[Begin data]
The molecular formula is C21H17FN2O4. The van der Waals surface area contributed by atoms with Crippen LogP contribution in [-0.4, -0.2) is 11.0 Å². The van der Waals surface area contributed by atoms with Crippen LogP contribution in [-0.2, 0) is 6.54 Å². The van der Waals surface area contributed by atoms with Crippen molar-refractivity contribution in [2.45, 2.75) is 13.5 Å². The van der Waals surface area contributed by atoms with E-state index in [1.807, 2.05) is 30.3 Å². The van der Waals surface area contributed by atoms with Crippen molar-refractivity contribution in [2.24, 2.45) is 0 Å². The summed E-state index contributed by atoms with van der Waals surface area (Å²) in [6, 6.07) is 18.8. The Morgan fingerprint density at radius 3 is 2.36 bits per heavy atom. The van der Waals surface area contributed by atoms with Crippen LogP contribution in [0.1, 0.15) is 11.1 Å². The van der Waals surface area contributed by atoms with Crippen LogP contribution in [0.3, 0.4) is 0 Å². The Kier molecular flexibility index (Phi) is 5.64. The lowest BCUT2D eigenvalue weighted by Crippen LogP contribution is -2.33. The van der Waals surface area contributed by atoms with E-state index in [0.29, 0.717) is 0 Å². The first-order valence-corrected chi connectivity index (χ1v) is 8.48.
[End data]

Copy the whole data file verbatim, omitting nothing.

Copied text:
The molecular formula is C21H17FN2O4. The van der Waals surface area contributed by atoms with Crippen LogP contribution in [-0.4, -0.2) is 11.0 Å². The van der Waals surface area contributed by atoms with Crippen LogP contribution in [-0.2, 0) is 6.54 Å². The van der Waals surface area contributed by atoms with Crippen molar-refractivity contribution in [2.45, 2.75) is 13.5 Å². The van der Waals surface area contributed by atoms with E-state index in [1.807, 2.05) is 30.3 Å². The van der Waals surface area contributed by atoms with Crippen molar-refractivity contribution in [2.24, 2.45) is 0 Å². The summed E-state index contributed by atoms with van der Waals surface area (Å²) in [6, 6.07) is 18.8. The Morgan fingerprint density at radius 3 is 2.36 bits per heavy atom. The van der Waals surface area contributed by atoms with Crippen LogP contribution in [0.1, 0.15) is 11.1 Å². The van der Waals surface area contributed by atoms with Crippen LogP contribution in [0.3, 0.4) is 0 Å². The Kier molecular flexibility index (Phi) is 5.64. The lowest BCUT2D eigenvalue weighted by Crippen LogP contribution is -2.33. The van der Waals surface area contributed by atoms with E-state index in [0.29, 0.717) is 0 Å². The first-order valence-corrected chi connectivity index (χ1v) is 8.48.